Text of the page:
We have also arranged things so that almost no one understands science and technology. This is a prescription for disaster. We might get away with it for a while, but sooner or later this combustible mixture of ignorance and power is going to blow up in our faces.
When you make the finding yourself - even if you're the last person on Earth to see the light - you'll never forget it.
What's the harm of a little mystification? It sure beats boring statistical analyses.
It is of interest to note that while some dolphins are reported to have learned English - up to fifty words used in correct context - no human being has been reported to have learned dolphinese.
But the fact that some geniuses were laughed at does not imply that all who are laughed at are geniuses. They laughed at Columbus, they laughed at Fulton, they laughed at the Wright brothers. But they also laughed at Bozo the Clown.
For the first time, we have the power to decide the fate of our planet and ourselves, ... This is a time of great danger, but our species is young, and curious, and brave. It shows much promise.
I can find in my undergraduate classes, bright students who do not know that the stars rise and set at night, or even that the Sun is a star.
I maintain there is much more wonder in science than in pseudoscience. And in addition, to whatever measure this term has any meaning, science has the additional virtue, and it is not an inconsiderable one, of being true.
In every country, we should be teaching our children the scientific method and the reasons for a Bill of Rights. With it comes a certain decency, humility and community spirit. In the demon-haunted world that we inhabit by virtue of being human, this may be all that stands between us and the enveloping darkness.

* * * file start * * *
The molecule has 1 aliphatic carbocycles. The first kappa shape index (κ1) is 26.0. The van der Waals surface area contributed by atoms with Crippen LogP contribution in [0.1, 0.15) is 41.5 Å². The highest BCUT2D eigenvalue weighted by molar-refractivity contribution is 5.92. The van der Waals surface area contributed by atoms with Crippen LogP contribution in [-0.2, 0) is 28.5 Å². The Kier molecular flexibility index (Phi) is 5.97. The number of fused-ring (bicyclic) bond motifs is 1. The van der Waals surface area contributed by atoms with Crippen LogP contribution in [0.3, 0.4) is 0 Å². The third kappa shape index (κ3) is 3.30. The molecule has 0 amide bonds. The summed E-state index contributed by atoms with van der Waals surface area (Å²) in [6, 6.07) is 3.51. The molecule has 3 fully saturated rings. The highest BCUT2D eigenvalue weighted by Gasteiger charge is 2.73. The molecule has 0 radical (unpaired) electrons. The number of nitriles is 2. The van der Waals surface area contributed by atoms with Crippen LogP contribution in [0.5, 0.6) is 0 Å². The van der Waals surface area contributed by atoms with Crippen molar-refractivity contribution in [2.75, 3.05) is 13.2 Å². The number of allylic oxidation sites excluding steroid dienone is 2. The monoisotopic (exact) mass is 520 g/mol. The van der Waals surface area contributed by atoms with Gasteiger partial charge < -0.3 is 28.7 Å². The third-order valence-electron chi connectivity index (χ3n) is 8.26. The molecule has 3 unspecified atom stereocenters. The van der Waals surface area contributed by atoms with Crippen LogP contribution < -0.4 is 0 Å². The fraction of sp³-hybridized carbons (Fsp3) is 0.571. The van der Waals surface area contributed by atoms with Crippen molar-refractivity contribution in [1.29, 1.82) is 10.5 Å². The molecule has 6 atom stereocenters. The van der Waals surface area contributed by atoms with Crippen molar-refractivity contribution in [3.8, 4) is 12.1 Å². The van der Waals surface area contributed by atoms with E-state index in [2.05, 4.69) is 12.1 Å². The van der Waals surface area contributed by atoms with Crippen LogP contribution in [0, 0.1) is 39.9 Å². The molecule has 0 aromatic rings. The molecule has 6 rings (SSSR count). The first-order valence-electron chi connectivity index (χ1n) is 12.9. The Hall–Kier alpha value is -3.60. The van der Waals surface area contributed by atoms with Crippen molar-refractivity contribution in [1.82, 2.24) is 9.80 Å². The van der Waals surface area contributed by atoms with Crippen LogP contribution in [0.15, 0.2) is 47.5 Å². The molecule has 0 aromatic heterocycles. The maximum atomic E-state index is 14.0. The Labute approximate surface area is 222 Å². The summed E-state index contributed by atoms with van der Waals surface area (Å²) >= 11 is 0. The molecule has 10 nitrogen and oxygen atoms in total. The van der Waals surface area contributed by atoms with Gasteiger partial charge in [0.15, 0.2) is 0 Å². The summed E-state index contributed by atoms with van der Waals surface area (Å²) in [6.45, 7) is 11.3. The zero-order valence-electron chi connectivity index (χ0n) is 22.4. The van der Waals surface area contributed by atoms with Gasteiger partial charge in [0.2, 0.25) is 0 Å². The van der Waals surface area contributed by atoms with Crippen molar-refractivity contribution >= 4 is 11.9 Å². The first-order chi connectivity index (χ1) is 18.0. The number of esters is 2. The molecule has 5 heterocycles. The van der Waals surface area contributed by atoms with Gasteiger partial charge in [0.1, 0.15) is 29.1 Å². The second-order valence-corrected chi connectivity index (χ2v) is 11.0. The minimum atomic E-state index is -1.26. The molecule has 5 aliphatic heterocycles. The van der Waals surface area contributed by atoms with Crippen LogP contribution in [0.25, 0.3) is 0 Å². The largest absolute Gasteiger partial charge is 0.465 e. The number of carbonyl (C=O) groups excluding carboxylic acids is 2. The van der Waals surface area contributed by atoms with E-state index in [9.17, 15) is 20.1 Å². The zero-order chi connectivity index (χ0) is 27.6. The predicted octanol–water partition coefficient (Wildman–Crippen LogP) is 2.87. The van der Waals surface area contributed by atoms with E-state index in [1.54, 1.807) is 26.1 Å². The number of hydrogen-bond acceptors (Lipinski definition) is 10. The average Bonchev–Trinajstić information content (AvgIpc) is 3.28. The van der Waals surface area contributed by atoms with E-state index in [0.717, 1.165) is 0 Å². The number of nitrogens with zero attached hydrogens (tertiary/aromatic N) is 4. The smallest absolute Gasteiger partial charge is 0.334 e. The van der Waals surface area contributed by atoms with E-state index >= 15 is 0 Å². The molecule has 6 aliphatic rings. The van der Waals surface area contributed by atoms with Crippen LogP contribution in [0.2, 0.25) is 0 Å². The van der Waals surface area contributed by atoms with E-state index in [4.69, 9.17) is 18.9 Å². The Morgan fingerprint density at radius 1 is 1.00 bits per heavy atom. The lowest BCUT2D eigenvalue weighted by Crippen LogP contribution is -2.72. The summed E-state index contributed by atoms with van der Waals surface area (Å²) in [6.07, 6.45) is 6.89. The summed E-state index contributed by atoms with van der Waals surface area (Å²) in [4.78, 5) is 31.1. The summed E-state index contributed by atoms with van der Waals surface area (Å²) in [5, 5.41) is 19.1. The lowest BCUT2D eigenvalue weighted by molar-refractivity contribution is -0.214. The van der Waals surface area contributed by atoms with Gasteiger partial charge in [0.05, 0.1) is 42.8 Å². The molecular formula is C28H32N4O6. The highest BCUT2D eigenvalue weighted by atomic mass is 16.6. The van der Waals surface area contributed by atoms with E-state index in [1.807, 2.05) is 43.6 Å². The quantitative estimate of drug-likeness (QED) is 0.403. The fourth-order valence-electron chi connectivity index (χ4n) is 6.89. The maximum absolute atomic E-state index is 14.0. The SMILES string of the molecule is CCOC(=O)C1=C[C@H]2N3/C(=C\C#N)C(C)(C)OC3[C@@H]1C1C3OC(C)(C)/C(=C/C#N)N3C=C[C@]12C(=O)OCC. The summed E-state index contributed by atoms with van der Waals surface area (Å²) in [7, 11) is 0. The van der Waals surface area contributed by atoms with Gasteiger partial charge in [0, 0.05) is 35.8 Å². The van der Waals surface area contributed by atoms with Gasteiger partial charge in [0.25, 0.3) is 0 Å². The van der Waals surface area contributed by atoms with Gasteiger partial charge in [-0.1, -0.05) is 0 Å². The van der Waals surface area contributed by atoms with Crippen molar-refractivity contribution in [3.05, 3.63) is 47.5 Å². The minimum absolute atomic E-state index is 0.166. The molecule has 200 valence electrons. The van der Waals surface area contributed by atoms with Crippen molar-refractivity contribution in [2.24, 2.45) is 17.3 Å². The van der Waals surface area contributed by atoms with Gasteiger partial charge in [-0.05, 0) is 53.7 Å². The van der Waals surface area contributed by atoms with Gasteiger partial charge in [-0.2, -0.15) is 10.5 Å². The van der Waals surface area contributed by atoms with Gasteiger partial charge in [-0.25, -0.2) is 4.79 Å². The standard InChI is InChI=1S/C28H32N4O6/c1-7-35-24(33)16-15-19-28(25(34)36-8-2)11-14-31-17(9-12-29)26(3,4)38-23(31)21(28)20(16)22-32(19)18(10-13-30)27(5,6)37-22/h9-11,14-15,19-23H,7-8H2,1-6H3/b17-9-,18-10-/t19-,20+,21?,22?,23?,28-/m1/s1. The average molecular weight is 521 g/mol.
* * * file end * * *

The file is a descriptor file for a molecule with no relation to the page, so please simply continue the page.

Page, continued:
Widespread intellectual and moral docility may be convenient for leaders in the short term, but it is suicidal for nations in the long term. One of the criteria for national leadership should therefore be a talent for understanding, encouraging, and making constructive use of vigorous criticism.
Personally, I would be delighted if there were a life after death, especially if it permitted me to continue to learn about this world and others, if it gave me a chance to discover how history turns out.
If you want to bake an apple pie from scratch, you must first create the Universe.
Skeptical scrutiny is the means, in both science and religion, by which deep insights can be winnowed from deep nonsense.
Imagination will often carry us to worlds that never were. But without it we go nowhere.
We are the product of 4.5 billion years of fortuitous, slow biological evolution. There is no reason to think that the evolutionary process has stopped. Man is a transitional animal. He is not the climax of creation.
Knowing a great deal is not the same as being smart; intelligence is not information alone but also judgment, the manner in which information is collected and used.
We are star-stuff.
You have to know the past to understand the present.
... the use of our intelligence quite properly gives us pleasure. In this respect the brain is like a muscle. When we think well, we feel good. Understanding is a kind of ecstasy.
We are like butterflies who flutter for a day and think its forever.